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November 29, 2014
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Walking on water: pond skating in the summer

Pond skaters are opportunistic predators, feeding mainly on dead and dying insects. Here, a smaller insect has fallen prey to a pond skater. A pond skater captures prey with its forelegs and then pierces with its rostrum, a hollow bill. Enzymes are injected into the prey, after which the digested prey is then siphoned up by the pond skater.


May 5, 2011

The spring emergence of insects is now well under way, benign and pesky alike. One of the more fascinating critters that are now visible is the pond skater, a member if the Gerridae family, which comprise several surface-dwelling insect species.

Pond skaters have a wax-like substance on their bodies that is hydrophobic, or repels water. This aids them in keeping above the surface of the water and also prevents them from drowning due to a water film covering the spiracles (orifices used for respiration) on their body. More significant in surface-dwelling ability is the phenomenon of surface tension of water.

Water molecules in a body of water are attracted to each other due to hydrogen bond charges and resulting re-alignment with neighboring water molecules. However, at the water’s surface, there is no bond interaction above the air-water interface. This causes the hydrogen bonds at the surface to be in a single direction, and this causes surface tension.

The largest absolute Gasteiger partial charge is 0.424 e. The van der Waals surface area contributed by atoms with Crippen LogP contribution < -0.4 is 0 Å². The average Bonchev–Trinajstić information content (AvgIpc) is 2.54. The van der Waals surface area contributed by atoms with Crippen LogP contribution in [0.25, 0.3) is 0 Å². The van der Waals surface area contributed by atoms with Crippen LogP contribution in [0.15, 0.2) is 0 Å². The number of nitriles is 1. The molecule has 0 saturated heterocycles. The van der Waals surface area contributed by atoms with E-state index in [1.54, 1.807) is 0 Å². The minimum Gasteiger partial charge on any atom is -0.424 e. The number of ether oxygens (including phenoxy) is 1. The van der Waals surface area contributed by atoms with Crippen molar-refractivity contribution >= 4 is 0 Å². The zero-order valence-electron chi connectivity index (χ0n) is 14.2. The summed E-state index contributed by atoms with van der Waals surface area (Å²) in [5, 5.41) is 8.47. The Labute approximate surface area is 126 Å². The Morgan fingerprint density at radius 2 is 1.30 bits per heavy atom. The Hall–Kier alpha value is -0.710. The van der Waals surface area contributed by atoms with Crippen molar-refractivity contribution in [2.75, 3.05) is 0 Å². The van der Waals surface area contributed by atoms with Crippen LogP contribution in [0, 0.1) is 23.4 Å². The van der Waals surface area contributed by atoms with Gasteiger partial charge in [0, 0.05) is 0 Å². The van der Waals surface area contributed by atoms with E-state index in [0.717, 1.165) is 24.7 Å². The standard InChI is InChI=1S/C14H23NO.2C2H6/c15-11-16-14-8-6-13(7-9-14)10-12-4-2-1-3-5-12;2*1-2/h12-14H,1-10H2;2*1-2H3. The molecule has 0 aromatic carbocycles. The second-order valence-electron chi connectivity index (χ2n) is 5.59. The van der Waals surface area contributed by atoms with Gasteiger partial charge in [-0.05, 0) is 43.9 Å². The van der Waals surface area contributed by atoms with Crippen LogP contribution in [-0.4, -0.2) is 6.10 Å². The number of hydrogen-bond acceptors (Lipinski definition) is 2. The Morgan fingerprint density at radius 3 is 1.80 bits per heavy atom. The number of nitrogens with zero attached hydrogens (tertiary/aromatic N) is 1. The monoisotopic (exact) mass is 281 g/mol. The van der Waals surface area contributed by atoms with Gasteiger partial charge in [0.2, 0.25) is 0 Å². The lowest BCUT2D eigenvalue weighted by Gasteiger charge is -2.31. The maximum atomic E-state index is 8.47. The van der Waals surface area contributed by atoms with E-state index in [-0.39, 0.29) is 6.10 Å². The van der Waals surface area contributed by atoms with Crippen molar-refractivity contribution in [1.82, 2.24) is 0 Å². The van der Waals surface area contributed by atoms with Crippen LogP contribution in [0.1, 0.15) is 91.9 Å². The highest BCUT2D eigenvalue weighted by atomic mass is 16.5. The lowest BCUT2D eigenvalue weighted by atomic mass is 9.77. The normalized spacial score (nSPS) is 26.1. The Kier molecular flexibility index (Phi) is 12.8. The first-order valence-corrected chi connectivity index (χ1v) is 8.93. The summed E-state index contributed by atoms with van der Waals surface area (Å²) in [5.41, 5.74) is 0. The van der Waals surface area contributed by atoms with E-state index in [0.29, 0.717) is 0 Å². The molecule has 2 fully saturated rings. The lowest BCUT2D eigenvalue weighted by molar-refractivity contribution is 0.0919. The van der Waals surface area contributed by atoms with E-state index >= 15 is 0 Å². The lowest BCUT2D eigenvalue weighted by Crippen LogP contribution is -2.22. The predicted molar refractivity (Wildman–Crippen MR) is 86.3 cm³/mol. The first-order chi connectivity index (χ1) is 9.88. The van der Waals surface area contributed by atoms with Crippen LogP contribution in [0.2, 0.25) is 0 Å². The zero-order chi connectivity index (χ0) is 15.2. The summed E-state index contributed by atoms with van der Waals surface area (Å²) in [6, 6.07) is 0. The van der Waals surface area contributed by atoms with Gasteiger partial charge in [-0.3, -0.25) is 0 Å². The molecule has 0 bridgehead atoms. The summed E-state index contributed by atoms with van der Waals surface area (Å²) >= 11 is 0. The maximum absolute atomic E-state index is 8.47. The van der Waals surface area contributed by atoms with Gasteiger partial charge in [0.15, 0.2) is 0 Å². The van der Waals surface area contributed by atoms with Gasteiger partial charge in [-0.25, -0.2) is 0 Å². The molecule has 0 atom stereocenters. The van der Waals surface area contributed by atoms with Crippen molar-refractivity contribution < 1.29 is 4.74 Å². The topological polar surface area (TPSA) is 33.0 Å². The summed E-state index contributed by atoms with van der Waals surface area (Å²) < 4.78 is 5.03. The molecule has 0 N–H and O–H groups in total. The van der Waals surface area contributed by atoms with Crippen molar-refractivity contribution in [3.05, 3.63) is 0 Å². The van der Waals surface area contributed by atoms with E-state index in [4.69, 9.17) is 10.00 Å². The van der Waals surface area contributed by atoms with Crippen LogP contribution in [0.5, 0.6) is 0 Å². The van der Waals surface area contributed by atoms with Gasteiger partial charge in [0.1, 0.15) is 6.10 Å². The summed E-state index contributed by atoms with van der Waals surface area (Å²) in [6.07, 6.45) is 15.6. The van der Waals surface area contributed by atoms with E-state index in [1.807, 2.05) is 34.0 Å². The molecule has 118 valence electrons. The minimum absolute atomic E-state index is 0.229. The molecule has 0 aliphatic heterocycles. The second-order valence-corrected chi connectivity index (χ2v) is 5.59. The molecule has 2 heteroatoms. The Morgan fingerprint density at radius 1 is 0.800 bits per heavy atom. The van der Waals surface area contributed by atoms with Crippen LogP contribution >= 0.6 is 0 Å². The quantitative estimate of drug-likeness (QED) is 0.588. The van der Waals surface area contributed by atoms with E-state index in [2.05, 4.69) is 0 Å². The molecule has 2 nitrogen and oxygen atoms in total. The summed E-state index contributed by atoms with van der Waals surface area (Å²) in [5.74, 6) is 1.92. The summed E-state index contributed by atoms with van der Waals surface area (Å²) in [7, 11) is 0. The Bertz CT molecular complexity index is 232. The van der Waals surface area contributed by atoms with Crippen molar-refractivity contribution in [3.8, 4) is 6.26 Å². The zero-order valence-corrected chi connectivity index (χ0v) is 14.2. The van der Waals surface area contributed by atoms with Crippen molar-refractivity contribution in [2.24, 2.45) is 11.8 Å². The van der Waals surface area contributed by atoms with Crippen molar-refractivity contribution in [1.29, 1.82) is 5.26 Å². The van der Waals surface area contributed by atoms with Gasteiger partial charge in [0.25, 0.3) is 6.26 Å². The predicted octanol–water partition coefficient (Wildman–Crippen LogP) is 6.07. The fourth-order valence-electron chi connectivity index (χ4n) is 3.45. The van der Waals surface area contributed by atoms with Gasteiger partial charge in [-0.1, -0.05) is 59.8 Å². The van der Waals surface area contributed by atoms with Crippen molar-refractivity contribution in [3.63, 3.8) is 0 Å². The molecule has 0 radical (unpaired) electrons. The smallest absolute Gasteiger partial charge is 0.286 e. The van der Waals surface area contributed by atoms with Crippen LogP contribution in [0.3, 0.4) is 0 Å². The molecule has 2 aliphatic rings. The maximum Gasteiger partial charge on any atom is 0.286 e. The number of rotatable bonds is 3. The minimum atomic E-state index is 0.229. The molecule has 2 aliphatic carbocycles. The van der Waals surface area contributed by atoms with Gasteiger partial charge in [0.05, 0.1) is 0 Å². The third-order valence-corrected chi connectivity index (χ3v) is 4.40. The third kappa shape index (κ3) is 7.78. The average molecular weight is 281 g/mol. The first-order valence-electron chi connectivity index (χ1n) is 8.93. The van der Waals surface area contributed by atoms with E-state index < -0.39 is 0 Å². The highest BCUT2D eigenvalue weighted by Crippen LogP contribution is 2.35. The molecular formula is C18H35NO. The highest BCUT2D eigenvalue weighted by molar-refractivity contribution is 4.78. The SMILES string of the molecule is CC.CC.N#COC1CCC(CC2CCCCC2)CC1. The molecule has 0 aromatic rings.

A pond skater weighs in at about 20 mg for a large individual and uses a portion of its legs for support on the surface. Based on its mass and surface area in contact with the water, it is estimated that it has only one seventh of the mass required to break through the surface film. An average person would have to have feet 1.5 miles long to mimic this feat.

Other species are also surface dwellers. To see an arachnid that can walk on water, visit www.riverreport er.com/issues/08-10-23/rivertalk.html.